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Psychiatry Investig > Volume 18(10); 2021 > Article
Lee, Lee, Park, Shin, Sim, Oh, Shin, Jeon, Seol, and Cho: The Association Between Alcohol Use and Suicidal Ideation Among Employees

Abstract

Objective

The risk of suicide is assessed by identifying the relationship between alcohol-use patterns and suicidal ideation in Korean employees.

Methods

The study involved 13,858 employees who underwent workplace mental health screening at the Workplace Mental Health Institute of Kangbuk Samsung Hospital over a 6-year period between 2014 and 2019. Analysis was performed separately for Alcohol Use Disorders Identification Test-Korea (AUDIT-K) items related to the frequency/volume of alcohol consumption (items 1 to 3, AUDIT-C) and those regarding alcohol dependence/related problems (items 4 to 10, AUDIT-D/P). Subjects were then classified into three groups on the basis of the presence or absence of clinical depression and suicidal ideation. The groups’ sociodemographic factors and clinical features of depression, anxiety, and alcohol-use patterns were analyzed with a chi-square test as well as one-way analysis of variance, followed by a post hoc test using the Bonferroni correction.

Results

AUDIT-K and AUDIT-D/P scores were significantly associated with the presence or absence of clinical depression as well as the presence or absence of suicidal ideation (p<0.05). However, no significant differences were found among the three groups with regard to the AUDIT-C score (p=0.054).

Conclusion

Identifying or treating alcohol dependence/related problems can help lower the occurrence of mental health problems, and suicidal ideation in particular, in employees and reduce social costs.

INTRODUCTION

The average employment rate in member countries of the Organization for Economic Cooperation and Development in 2019 was 68.7% [1]. According to data reported by the Korean government, the employment rate—the ratio of the working population to working-age population—for the same year was 66.8% [2]. Mental health problems in employees, who constitute a majority of the working-age population, can reduce the available workforce, lowering the productivity of both companies and the country. The Korea Health Insurance Policy Research Institute reported that mental health problems among employees in 2012 incurred a social cost of 8.2695 trillion Korean won [3].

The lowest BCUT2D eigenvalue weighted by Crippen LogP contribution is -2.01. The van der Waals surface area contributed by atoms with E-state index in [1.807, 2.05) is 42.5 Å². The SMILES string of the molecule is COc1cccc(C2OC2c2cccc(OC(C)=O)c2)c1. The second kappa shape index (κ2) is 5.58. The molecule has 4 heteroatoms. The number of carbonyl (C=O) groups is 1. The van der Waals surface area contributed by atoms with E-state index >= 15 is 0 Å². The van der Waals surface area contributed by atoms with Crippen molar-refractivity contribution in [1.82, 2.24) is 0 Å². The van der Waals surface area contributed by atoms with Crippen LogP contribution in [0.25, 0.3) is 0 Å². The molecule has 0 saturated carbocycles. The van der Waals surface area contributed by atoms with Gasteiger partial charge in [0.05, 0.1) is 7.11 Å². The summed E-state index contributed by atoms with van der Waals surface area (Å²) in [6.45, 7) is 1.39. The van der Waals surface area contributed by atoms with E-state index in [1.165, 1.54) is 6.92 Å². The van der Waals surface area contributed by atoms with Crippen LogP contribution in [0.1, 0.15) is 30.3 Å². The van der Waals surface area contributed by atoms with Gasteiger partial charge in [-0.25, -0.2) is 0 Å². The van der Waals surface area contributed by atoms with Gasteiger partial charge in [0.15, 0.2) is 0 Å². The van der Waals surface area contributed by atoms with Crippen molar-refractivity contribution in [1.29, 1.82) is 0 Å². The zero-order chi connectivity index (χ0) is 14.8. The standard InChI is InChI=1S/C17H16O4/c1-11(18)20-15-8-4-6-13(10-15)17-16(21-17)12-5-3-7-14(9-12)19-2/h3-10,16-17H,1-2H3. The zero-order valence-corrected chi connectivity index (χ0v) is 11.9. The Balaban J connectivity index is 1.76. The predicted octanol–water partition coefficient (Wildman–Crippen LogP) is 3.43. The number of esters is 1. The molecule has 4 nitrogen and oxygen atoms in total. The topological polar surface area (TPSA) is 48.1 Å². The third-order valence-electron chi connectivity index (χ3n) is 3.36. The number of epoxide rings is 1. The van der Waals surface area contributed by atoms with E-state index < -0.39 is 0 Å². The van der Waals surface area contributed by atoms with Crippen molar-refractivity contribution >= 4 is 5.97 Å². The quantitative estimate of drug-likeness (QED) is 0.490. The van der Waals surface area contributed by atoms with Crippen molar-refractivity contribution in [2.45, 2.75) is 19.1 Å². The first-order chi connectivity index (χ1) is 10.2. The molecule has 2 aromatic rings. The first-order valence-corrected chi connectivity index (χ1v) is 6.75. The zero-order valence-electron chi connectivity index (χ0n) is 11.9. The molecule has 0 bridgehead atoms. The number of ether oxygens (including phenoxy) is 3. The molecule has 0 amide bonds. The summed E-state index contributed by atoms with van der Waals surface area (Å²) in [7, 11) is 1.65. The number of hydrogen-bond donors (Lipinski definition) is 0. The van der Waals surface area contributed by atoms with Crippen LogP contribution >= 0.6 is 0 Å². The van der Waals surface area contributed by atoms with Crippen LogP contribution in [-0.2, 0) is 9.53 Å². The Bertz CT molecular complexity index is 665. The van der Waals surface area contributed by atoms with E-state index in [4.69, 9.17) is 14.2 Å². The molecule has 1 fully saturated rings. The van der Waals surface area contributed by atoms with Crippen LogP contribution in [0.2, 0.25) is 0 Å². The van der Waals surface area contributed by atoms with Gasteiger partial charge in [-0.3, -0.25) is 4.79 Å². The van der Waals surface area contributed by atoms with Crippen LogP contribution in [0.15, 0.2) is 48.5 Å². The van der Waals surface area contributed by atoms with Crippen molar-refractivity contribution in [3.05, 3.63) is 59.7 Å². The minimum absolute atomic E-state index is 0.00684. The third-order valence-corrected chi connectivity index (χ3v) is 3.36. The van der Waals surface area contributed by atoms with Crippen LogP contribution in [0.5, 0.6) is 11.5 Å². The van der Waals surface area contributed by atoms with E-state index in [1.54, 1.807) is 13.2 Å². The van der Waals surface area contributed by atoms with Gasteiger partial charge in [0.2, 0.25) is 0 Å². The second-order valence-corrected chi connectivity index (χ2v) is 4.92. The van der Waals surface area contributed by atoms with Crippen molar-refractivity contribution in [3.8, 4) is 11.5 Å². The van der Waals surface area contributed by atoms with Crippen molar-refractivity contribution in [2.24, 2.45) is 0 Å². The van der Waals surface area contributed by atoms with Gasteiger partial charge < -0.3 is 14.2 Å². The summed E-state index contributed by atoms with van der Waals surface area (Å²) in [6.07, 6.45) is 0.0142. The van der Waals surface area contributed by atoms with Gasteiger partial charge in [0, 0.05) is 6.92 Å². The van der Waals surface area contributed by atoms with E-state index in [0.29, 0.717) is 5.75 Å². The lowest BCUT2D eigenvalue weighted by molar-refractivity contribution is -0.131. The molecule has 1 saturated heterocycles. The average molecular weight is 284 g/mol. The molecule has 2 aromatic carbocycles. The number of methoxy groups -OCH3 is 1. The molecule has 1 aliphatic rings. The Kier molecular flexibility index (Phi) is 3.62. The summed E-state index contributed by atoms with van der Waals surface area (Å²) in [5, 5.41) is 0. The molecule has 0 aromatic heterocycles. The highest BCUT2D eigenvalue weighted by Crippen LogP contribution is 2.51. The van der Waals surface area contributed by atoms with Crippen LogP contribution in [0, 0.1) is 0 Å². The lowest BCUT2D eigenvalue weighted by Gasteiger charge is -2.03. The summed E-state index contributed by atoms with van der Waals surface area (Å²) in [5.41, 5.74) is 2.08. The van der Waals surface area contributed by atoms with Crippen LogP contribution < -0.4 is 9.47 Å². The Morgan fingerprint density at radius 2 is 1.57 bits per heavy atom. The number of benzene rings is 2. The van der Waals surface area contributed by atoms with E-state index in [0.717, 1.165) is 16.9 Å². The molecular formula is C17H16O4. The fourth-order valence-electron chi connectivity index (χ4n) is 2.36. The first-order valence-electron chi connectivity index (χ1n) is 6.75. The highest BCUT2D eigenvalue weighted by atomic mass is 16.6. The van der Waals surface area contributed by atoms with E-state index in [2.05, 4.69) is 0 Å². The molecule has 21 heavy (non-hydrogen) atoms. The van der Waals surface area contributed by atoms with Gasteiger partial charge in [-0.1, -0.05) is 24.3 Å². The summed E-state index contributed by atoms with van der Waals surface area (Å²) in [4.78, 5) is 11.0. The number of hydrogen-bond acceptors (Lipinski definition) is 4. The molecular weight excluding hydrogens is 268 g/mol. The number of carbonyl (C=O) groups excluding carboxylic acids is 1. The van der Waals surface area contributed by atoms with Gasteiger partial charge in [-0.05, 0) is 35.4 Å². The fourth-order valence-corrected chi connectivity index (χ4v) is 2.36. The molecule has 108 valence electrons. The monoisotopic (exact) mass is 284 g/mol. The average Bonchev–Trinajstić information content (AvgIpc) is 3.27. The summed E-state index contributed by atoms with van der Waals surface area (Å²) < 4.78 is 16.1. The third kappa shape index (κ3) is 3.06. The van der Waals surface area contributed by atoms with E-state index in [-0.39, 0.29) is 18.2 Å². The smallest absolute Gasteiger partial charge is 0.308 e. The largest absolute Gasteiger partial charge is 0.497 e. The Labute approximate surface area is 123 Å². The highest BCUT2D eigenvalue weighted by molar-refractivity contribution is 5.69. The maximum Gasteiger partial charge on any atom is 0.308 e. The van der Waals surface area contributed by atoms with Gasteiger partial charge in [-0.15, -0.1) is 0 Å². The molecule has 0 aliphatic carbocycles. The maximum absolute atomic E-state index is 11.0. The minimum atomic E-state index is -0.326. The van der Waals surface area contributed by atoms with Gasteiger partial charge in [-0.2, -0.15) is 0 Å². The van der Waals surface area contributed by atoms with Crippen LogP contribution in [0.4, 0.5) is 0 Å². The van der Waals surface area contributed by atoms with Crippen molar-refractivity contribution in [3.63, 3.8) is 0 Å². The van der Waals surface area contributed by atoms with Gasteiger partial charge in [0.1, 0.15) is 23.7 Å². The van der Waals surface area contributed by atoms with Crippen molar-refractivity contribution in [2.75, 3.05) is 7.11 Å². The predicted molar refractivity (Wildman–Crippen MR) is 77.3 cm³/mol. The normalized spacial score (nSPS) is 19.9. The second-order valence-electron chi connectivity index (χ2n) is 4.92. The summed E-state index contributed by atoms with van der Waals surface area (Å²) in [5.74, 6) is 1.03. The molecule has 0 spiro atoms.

Alcohol use is associated with a lot of harmful health problems and even contributes to death and disability [4]. But despite many problems of alcohol use, a culture of drinking has become widespread in Korea in which the annual drinking rate among adults reached 76.6% in 2018 [5]. Alcohol use can serve as one of the major risk factors for depression, and further death by suicide, which is revealed by many meta-analyses [6-9]. And the likelihood of death by suicide was reported to be approximately 10 times higher in persons with alcohol use disorder due to impulsiveness and cognitive error compared with members of the general population without drinking problems [10]. In addition, according to an emergency-room case-management report, 47.2% of those who attempted suicide had consumed alcohol at the time [11]. These findings suggest the importance of alcohol use in the adult suicide problem. However, most of current studies are targeting the general adult population and few studies conducted on employees who constitute the vast majority of the economically active population. And they were limited to a single group of workers, such as firefighters and soldiers [12,13].
In Korea, the suicide death rate is high, as shown in a 2019 report by Statistics Korea; in 2018, the number of suicides per 100,000 people was 26.6 which is much higher than the OECD average of 11.0 [1,14]. However, target populations in research on suicidal ideation in Korea have been limited largely to the young and elderly [15]. It is therefore necessary to investigate suicidal ideation among employees. A better understanding of the relationship between alcohol-use patterns and depression and suicidal ideation in employees may make possible early assessments of the risk of suicide on the basis of the alcohol use, even if an employee does not complain of suicidal ideation. We therefore conducted a cross-sectional examination of the relationship between alcohol use, depression, and suicidal ideation among the employed in Korea, where drinking culture is widespread.